This paper focuses on the problem of unsupervised relation extraction. Existing probabilistic generative model-based relation extraction methods work by extracting sentence features and using these features as inputs to train a generative model. This model is then used to cluster similar relations. However, these methods do not consider correlations between sentences with the same entity pair during training, which can negatively impact model performance. To address this issue, we propose a Clustering-based Unsupervised generative Relation Extraction (CURE) framework that leverages an "Encoder-Decoder" architecture to perform self-supervised learning so the encoder can extract relation information. Given multiple sentences with the same entity pair as inputs, self-supervised learning is deployed by predicting the shortest path between entity pairs on the dependency graph of one of the sentences. After that, we extract the relation information using the well-trained encoder. Then, entity pairs that share the same relation are clustered based on their corresponding relation information. Each cluster is labeled with a few words based on the words in the shortest paths corresponding to the entity pairs in each cluster. These cluster labels also describe the meaning of these relation clusters. We compare the triplets extracted by our proposed framework (CURE) and baseline methods with a ground-truth Knowledge Base. Experimental results show that our model performs better than state-of-the-art models on both New York Times (NYT) and United Nations Parallel Corpus (UNPC) standard datasets.
Keyphrase extraction is a fundamental task in natural language processing and information retrieval that aims to extract a set of phrases with important information from a source document. Identifying important keyphrase is the central component of the keyphrase extraction task, and its main challenge is how to represent information comprehensively and discriminate importance accurately. In this paper, to address these issues, we design a new hyperbolic matching model (HyperMatch) to represent phrases and documents in the same hyperbolic space and explicitly estimate the phrase-document relevance via the Poincar\'e distance as the important score of each phrase. Specifically, to capture the hierarchical syntactic and semantic structure information, HyperMatch takes advantage of the hidden representations in multiple layers of RoBERTa and integrates them as the word embeddings via an adaptive mixing layer. Meanwhile, considering the hierarchical structure hidden in the document, HyperMatch embeds both phrases and documents in the same hyperbolic space via a hyperbolic phrase encoder and a hyperbolic document encoder. This strategy can further enhance the estimation of phrase-document relevance due to the good properties of hyperbolic space. In this setting, the keyphrase extraction can be taken as a matching problem and effectively implemented by minimizing a hyperbolic margin-based triplet loss. Extensive experiments are conducted on six benchmarks and demonstrate that HyperMatch outperforms the state-of-the-art baselines.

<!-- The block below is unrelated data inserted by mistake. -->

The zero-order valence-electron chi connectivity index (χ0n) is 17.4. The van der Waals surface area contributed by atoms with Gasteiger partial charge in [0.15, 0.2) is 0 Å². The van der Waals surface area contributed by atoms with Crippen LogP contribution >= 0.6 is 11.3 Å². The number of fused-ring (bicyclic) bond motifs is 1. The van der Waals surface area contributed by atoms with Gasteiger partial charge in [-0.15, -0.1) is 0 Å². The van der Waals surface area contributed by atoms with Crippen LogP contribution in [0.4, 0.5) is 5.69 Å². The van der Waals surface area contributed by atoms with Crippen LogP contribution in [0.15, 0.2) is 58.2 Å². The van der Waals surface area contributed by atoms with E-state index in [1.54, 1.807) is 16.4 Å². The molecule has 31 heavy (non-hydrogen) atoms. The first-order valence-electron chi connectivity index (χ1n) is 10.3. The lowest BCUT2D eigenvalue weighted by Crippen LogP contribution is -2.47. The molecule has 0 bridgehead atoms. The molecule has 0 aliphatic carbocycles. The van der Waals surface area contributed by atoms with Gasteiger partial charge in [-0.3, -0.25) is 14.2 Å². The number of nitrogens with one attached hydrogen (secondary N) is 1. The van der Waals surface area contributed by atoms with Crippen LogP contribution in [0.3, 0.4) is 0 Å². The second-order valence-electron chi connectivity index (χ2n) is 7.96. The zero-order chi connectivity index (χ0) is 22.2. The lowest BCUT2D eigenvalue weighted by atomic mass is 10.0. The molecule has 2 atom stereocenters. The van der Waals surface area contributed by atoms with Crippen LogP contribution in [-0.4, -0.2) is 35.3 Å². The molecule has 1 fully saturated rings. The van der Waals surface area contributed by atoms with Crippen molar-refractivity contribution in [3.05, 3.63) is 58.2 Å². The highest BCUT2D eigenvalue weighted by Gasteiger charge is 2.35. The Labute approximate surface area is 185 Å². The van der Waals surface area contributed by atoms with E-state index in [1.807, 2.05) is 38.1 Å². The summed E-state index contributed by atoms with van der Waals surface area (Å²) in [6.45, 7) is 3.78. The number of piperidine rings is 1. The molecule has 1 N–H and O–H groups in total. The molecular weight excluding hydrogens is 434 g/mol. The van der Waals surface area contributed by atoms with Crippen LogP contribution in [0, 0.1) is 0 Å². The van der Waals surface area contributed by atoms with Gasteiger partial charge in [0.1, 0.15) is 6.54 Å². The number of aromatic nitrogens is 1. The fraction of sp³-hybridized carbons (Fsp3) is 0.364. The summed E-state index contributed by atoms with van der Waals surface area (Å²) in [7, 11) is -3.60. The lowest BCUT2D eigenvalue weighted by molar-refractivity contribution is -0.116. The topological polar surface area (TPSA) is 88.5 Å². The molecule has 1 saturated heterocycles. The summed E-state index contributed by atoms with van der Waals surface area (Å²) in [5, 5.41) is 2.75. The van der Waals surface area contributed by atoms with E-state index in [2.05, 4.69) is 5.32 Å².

Attention mechanism enables the Graph Neural Networks(GNNs) to learn the attention weights between the target node and its one-hop neighbors, the performance is further improved. However, the most existing GNNs are oriented to homogeneous graphs and each layer can only aggregate the information of one-hop neighbors. Stacking multi-layer networks will introduce a lot of noise and easily lead to over smoothing. We propose a Multi-hop Heterogeneous Neighborhood information Fusion graph representation learning method (MHNF). Specifically, we first propose a hybrid metapath autonomous extraction model to efficiently extract multi-hop hybrid neighbors. Then, we propose a hop-level heterogeneous Information aggregation model, which selectively aggregates different-hop neighborhood information within the same hybrid metapath. Finally, a hierarchical semantic attention fusion model (HSAF) is proposed, which can efficiently integrate different-hop and different-path neighborhood information respectively. This paper can solve the problem of aggregating the multi-hop neighborhood information and can learn hybrid metapaths for target task, reducing the limitation of manually specifying metapaths. In addition, HSAF can extract the internal node information of the metapaths and better integrate the semantic information of different levels. Experimental results on real datasets show that MHNF is superior to state-of-the-art methods in node classification and clustering tasks (10.94% - 69.09% and 11.58% - 394.93% relative improvement on average, respectively).
Scanned receipts OCR and key information extraction (SROIE) represent the processeses of recognizing text from scanned receipts and extracting key texts from them and save the extracted tests to structured documents. SROIE plays critical roles for many document analysis applications and holds great commercial potentials, but very little research works and advances have been published in this area. In recognition of the technical challenges, importance and huge commercial potentials of SROIE, we organized the ICDAR 2019 competition on SROIE. In this competition, we set up three tasks, namely, Scanned Receipt Text Localisation (Task 1), Scanned Receipt OCR (Task 2) and Key Information Extraction from Scanned Receipts (Task 3). A new dataset with 1000 whole scanned receipt images and annotations is created for the competition. In this report we will presents the motivation, competition datasets, task definition, evaluation protocol, submission statistics, performance of submitted methods and results analysis.
Knowledge about entities and their interrelations is a crucial factor of success for tasks like question answering or text summarization. Publicly available knowledge graphs like Wikidata or DBpedia are, however, far from being complete. In this paper, we explore how information extracted from similar entities that co-occur in structures like tables or lists can help to increase the coverage of such knowledge graphs. In contrast to existing approaches, we do not focus on relationships within a listing (e.g., between two entities in a table row) but on the relationship between a listing's subject entities and the context of the listing. To that end, we propose a descriptive rule mining approach that uses distant supervision to derive rules for these relationships based on a listing's context. Extracted from a suitable data corpus, the rules can be used to extend a knowledge graph with novel entities and assertions. In our experiments we demonstrate that the approach is able to extract up to 3M novel entities and 30M additional assertions from listings in Wikipedia. We find that the extracted information is of high quality and thus suitable to extend Wikipedia-based knowledge graphs like DBpedia, YAGO, and CaLiGraph. For the case of DBpedia, this would result in an increase of covered entities by roughly 50%.